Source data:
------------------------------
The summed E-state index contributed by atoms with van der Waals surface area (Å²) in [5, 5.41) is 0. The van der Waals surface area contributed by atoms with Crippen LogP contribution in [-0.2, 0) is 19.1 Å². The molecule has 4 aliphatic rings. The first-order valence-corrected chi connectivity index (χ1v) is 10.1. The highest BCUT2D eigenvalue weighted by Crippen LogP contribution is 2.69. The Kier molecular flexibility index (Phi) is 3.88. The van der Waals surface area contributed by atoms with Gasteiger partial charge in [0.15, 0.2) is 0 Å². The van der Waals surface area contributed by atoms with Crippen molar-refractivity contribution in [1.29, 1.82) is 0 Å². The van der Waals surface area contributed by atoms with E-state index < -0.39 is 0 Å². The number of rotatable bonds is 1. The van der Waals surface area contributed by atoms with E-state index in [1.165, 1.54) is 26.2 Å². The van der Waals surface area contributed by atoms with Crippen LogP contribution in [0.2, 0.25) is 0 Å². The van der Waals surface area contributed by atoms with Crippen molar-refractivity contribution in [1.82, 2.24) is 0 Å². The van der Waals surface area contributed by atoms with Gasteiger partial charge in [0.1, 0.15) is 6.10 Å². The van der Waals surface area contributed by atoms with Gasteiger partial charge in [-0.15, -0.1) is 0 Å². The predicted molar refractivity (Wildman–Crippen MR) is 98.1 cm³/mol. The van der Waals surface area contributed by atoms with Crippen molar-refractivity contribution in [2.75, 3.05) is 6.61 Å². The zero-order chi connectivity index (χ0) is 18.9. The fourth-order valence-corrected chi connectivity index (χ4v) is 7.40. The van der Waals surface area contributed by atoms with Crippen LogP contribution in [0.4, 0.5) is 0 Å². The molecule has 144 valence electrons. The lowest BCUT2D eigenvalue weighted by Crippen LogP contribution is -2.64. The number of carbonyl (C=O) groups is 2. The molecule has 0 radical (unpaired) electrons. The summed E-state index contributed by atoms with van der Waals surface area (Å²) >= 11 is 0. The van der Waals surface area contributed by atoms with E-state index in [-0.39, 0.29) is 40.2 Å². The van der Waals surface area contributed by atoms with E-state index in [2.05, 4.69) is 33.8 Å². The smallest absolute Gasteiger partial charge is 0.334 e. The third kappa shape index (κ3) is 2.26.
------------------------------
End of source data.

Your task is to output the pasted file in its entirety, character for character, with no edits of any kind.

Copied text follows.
The summed E-state index contributed by atoms with van der Waals surface area (Å²) in [5, 5.41) is 0. The van der Waals surface area contributed by atoms with Crippen LogP contribution in [-0.2, 0) is 19.1 Å². The molecule has 4 aliphatic rings. The first-order valence-corrected chi connectivity index (χ1v) is 10.1. The highest BCUT2D eigenvalue weighted by Crippen LogP contribution is 2.69. The Kier molecular flexibility index (Phi) is 3.88. The van der Waals surface area contributed by atoms with Gasteiger partial charge in [0.15, 0.2) is 0 Å². The van der Waals surface area contributed by atoms with Crippen molar-refractivity contribution in [1.29, 1.82) is 0 Å². The van der Waals surface area contributed by atoms with E-state index < -0.39 is 0 Å². The number of rotatable bonds is 1. The van der Waals surface area contributed by atoms with E-state index in [1.165, 1.54) is 26.2 Å². The van der Waals surface area contributed by atoms with Crippen LogP contribution in [0.2, 0.25) is 0 Å². The van der Waals surface area contributed by atoms with Crippen molar-refractivity contribution in [1.82, 2.24) is 0 Å². The van der Waals surface area contributed by atoms with Gasteiger partial charge in [0.1, 0.15) is 6.10 Å². The van der Waals surface area contributed by atoms with Gasteiger partial charge in [-0.15, -0.1) is 0 Å². The predicted molar refractivity (Wildman–Crippen MR) is 98.1 cm³/mol. The van der Waals surface area contributed by atoms with Crippen molar-refractivity contribution in [2.75, 3.05) is 6.61 Å². The zero-order chi connectivity index (χ0) is 18.9. The fourth-order valence-corrected chi connectivity index (χ4v) is 7.40. The van der Waals surface area contributed by atoms with Crippen LogP contribution in [0.4, 0.5) is 0 Å². The molecule has 144 valence electrons. The lowest BCUT2D eigenvalue weighted by Crippen LogP contribution is -2.64. The number of carbonyl (C=O) groups is 2. The molecule has 0 radical (unpaired) electrons. The summed E-state index contributed by atoms with van der Waals surface area (Å²) >= 11 is 0. The van der Waals surface area contributed by atoms with E-state index in [-0.39, 0.29) is 40.2 Å². The van der Waals surface area contributed by atoms with E-state index in [2.05, 4.69) is 33.8 Å². The smallest absolute Gasteiger partial charge is 0.334 e. The third kappa shape index (κ3) is 2.26.